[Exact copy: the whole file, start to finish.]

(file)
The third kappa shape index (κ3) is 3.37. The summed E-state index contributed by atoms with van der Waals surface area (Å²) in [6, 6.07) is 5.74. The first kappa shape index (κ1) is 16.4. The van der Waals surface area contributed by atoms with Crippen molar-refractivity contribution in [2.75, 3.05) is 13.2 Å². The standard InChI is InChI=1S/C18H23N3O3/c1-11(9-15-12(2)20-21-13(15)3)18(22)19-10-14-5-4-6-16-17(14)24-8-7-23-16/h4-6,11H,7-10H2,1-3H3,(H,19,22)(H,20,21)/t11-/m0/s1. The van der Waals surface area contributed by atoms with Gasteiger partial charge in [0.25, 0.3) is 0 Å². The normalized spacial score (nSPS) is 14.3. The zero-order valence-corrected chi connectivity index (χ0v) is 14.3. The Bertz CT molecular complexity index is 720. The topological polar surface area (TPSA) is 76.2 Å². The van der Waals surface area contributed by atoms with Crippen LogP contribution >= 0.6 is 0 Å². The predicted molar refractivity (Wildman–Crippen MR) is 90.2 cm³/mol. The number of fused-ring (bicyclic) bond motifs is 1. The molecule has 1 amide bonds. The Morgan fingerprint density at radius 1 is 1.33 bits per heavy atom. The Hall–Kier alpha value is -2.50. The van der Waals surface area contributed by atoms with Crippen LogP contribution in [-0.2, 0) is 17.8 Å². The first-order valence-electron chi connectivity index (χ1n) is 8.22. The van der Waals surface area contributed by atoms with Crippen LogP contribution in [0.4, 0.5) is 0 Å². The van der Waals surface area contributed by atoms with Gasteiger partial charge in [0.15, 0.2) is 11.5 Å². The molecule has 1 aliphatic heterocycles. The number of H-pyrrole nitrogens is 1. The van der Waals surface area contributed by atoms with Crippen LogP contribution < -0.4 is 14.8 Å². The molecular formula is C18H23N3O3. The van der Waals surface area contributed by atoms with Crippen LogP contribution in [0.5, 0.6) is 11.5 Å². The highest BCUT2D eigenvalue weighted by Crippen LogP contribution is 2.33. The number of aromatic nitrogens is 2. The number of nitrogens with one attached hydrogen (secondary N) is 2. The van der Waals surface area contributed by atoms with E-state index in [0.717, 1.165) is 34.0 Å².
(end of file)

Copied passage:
The third kappa shape index (κ3) is 3.37. The summed E-state index contributed by atoms with van der Waals surface area (Å²) in [6, 6.07) is 5.74. The first kappa shape index (κ1) is 16.4. The van der Waals surface area contributed by atoms with Crippen molar-refractivity contribution in [2.75, 3.05) is 13.2 Å². The standard InChI is InChI=1S/C18H23N3O3/c1-11(9-15-12(2)20-21-13(15)3)18(22)19-10-14-5-4-6-16-17(14)24-8-7-23-16/h4-6,11H,7-10H2,1-3H3,(H,19,22)(H,20,21)/t11-/m0/s1. The van der Waals surface area contributed by atoms with Gasteiger partial charge in [0.25, 0.3) is 0 Å². The normalized spacial score (nSPS) is 14.3. The zero-order valence-corrected chi connectivity index (χ0v) is 14.3. The Bertz CT molecular complexity index is 720. The topological polar surface area (TPSA) is 76.2 Å². The van der Waals surface area contributed by atoms with Crippen LogP contribution >= 0.6 is 0 Å². The predicted molar refractivity (Wildman–Crippen MR) is 90.2 cm³/mol. The number of fused-ring (bicyclic) bond motifs is 1. The molecule has 1 amide bonds. The Morgan fingerprint density at radius 1 is 1.33 bits per heavy atom. The Hall–Kier alpha value is -2.50. The van der Waals surface area contributed by atoms with Crippen LogP contribution in [-0.2, 0) is 17.8 Å². The first-order valence-electron chi connectivity index (χ1n) is 8.22. The van der Waals surface area contributed by atoms with Crippen LogP contribution in [0.4, 0.5) is 0 Å². The van der Waals surface area contributed by atoms with Gasteiger partial charge in [0.15, 0.2) is 11.5 Å². The molecule has 1 aliphatic heterocycles. The number of H-pyrrole nitrogens is 1. The van der Waals surface area contributed by atoms with Crippen LogP contribution < -0.4 is 14.8 Å². The molecular formula is C18H23N3O3. The van der Waals surface area contributed by atoms with Crippen LogP contribution in [0.5, 0.6) is 11.5 Å². The highest BCUT2D eigenvalue weighted by Crippen LogP contribution is 2.33. The number of aromatic nitrogens is 2. The number of nitrogens with one attached hydrogen (secondary N) is 2. The van der Waals surface area contributed by atoms with E-state index in [0.717, 1.165) is 34.0 Å².